soon as possible, or you will all be captured." His who asked indulgence. Besides, thousands of copies,

ambulance was driven on at once and escaped. I

gave orders to the ambulance drivers to follow, and in the aggregate, have been sent to comrades

they did so as soon as the horses could be hitched through requests of subscribers. Single numbers (they were already harnessed), but were too late, will be read with interest by many who would not for the Confederate Cavalry soon overtook them. I ask their names placed on the subscription list,

was more fortunate. I did not follow, but went hence subscribers will do such a favor when remit

across the fields. One of the ambulances contained

all of my surgical instruments, my valise and surting by sending the names of such veterans.

geon's sword. The valise contained a brand new In the reports of the Houston reunion it is sought uniform. The sword, too, was entirely new. The to give the best papers, and to report such of the instruments, doubtless, fell into hands of others who proceedings as will be of greatest benefit, but the

knew what to do with them. The uniform was eviarticles will be in independent form.

dently not so much appreciated, especially on account of its color. The surgeon's sword was a

Christmas present from my assistant surgeon, and The veteran library has been enriched by the ambrotype of my brother-in-law, Capt: B. H. Stur

I regretted to lose it. In my valise there was an Confederate Memorial Addresses, etc., of the Ladies'

giss, of the Eighth Illinois, that I had just received. Memorial Association of New Bern, North Carolina.

I regretted the loss of the picture more than all else. In May, 1885, they had completed, after eighteen Col. Sturgiss was promoted from Second Lieuyears, a beautiful monument, having raised $3,700. tenant to the command of his regiment. He anThe front inscription is "C. S. A., 1861-1865. OUR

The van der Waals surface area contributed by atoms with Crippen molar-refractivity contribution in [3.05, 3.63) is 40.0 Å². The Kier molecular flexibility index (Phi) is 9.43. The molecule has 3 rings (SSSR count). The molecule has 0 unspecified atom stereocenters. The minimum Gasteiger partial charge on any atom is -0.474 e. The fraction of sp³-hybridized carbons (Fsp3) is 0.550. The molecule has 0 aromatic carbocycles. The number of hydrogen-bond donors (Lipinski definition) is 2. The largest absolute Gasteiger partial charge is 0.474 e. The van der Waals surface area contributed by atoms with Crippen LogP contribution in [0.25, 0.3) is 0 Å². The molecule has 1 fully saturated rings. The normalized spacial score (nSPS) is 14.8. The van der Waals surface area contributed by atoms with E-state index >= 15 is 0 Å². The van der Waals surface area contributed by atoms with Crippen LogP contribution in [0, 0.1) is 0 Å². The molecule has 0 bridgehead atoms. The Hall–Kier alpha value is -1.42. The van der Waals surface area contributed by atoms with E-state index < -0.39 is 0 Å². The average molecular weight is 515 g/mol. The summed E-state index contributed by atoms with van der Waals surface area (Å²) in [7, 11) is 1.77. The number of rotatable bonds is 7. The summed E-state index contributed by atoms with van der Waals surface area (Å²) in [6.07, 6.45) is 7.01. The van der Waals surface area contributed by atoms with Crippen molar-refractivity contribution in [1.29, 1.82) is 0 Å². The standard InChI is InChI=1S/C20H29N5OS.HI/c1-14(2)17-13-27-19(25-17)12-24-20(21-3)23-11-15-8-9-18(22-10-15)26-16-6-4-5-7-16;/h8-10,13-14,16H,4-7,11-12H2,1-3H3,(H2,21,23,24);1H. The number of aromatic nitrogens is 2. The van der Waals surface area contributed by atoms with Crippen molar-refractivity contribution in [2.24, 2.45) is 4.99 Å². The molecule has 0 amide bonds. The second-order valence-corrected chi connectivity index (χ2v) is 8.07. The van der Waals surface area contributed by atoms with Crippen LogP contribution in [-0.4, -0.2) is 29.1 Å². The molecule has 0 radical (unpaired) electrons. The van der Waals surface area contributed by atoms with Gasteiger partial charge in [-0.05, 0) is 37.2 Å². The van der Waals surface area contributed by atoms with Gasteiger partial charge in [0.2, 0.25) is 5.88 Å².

swered to his last roll call five years since. His DEAD." The little volume is largely devoted to a

memory is revered by every soldier who ever heard

him give the command,"Come ou boys!" If I sketch of the life and military career of Gen.

could recover that picture I would be under great James Johnston Pettigrew.

obligations. I have often thought of advertising

for it, but there has never been so good a way of Captain Will Miller, of Aacadia, La., writes of doing so as now in the Veteran.

L. G. Williams, in the August C. V., speaking of a his pleasure in Captain Ridley's Journal, as published in the VETERAN, for he was there too. His

hand to hand conflict between Capt. McBride and part of the $54,000 given to the soldiers was

Maj. Bosegarten, says, “It having been rumored

that the gallant Major died, I have often wondered $1.1272 cents, and he adds: “My bedfellow and I threw heads and tails for the odd 2/2 cents. I won

if it was true.” I can answer. The Major sur

vived this combat, but met his death shortly afterit, and next day gave my five cent piece for $60.00

wards. He and Maj. Ward, both of the Fifteenth in Confederate money—the worst trade I ever made. The Mexican dollar and United States ten cent

Pennsylvania Cavalry, were mortally wounded in a piece I have yet, which my daughter prizes very

skirmish on Monday evening, and carried to the

house of Dr. Manson, where they both died the highly, she and her brother cut their teeth on them.”

same night, attended by my assistant surgeon. Particulars of the death of a Mr. Thurman, a

Letters from veterans are an important feature. young Confederate soldier from Mississippi, who died in Virginia in 1862, and who was a pupil at

Many for this number are held over. William and Mary's College, in Virginia, when the Frank Anderson, Nashville, Tenn., who was one war began, can be obtained by writing to Edward of Gen. John B. Hood's escort, writes for informaW. Roberts, Bremond, Robertson Co., Texas. tion concerning one Capt. Saunders, from Ken

H. McInnis, of Lakeland, Fla., in renewing his tucky, who commanded the escort of some Major subscription says: “CONFEDERATE VETERAN will General in Hood's army. Mr. Anderson adds: “He be the countersign with your humble servant for did me a great personal favor the morning after this year or until next guard mount.”

the Franklin fight.”